I have already seen signs of the potential chaos that could come from the abuse of operator overloading. In the Scala actor library tutorial for example I have seen the following:
producer ! Next
I was initially unable to guess the meaning of this.
The following example is from a Ruby library:
(aobject / 'a string')
In this case because I watched the full presentation I know that the slash is actually an alias for a search method.
The speaker in the presentation was calling this cool. I call it stupid. It is the archetypal example of a bad use of operator overloading. The presenter himself said he was puzzled and could not understand what the code was doing at first. Definitely not cool.
Since I'm looking at switching to Scala as a main language I thought I needed to think about what kind of rule I would put into our code convention document under the section
Operator Overloading. I thought I would share this with others to get inputs and hopefully constructive comments.
For me, the best applications of operator overloading makes the code easier to understand.
Here are some example of this:
- Mathematical operations (+, -, *, /)
- This is the best application for operator overloading and as long as you don't
start doing stupid things like using operators in a way that conflicts with established
conventions you should be OK.
- Logical operations (&. |, ||, ..)
- This should be used on boolean values. One acceptable extension of this is to
use them in cases where we have implicit conversion to boolean. They don't really look like their textbook equivalent but they have been in use long enough in enough languages to be used safely.
- Comparisons (>, <, ..)
- Use those on any set of ordered elements. The meaning should be obvious. For example:
myWeight > aWeightBeware of things like:
myDog > otherDogwhere we don't exactly know how things are being compared.
- Operations that are metaphorically related to a mathematical or logical equivalent
- Using the + when you want to add a string to another for example.
- Operators used as part of method names
- Of course this is not operator overloading but since it is another use of operators that can lead to abuse and unreadable code I include it here. In those language that allow this, using ? as a suffix for queries for example is OK. The meaning is clear and makes the query stand out. In this category I think that % and $ could be used if allowed by the language. The only other case that I can think of is the exclamation point as a warning that a method call might have side effects. This last one is not as obvious and is at the limit of what is acceptable for me.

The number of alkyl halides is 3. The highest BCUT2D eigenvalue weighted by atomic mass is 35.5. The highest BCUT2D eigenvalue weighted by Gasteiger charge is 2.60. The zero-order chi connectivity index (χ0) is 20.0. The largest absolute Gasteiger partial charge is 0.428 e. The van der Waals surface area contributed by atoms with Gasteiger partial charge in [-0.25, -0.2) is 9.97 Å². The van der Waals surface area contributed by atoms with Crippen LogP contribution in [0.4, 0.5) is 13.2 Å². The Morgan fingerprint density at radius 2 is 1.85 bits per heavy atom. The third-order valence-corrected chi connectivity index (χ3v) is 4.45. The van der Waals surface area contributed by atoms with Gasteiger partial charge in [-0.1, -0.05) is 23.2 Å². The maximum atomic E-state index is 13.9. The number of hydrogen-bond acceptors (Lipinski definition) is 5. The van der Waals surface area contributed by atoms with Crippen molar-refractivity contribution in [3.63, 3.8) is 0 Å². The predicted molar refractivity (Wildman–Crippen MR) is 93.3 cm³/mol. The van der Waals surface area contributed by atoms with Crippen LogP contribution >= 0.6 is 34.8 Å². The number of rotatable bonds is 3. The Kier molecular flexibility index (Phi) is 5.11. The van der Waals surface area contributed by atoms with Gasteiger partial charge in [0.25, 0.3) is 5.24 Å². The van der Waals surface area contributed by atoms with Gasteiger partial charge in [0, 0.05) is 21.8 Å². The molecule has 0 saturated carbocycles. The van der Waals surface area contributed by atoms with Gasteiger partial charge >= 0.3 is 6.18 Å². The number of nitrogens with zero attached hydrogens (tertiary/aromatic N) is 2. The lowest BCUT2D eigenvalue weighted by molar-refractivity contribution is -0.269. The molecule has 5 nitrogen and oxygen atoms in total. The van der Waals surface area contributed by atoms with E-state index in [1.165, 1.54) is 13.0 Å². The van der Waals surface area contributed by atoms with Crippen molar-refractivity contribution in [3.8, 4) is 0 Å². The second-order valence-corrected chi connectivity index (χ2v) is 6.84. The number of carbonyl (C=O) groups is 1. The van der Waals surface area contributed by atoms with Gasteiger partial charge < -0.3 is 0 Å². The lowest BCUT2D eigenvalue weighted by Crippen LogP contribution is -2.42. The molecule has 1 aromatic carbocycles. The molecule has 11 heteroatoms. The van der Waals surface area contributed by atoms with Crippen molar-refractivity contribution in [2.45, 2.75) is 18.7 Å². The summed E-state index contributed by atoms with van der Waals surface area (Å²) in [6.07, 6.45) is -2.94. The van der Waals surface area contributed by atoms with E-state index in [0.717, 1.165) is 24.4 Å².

- Operators that are already used in the core libraries of a language
- If those operators have been around long enough and it is too late to remove them from the standard library then we have no choice but to use them.
All other uses of operator overloading is suspicious. The worst offenders of course are operators used as meaningless abbreviations for method names.
In some cases you will have to watch for compiler quirks and language peculiarities. WIth C# for example when you define the ++ operator on a class it has the same semantic when used as a prefix (pre increment) or
suffix (post increment). In both cases this works like a pre increment operation. This is a bug factory.
In this case I think the compiler should give an error when ++ is used as a post increment operation because it will not have the expected result. You get the same thing with the -- operator.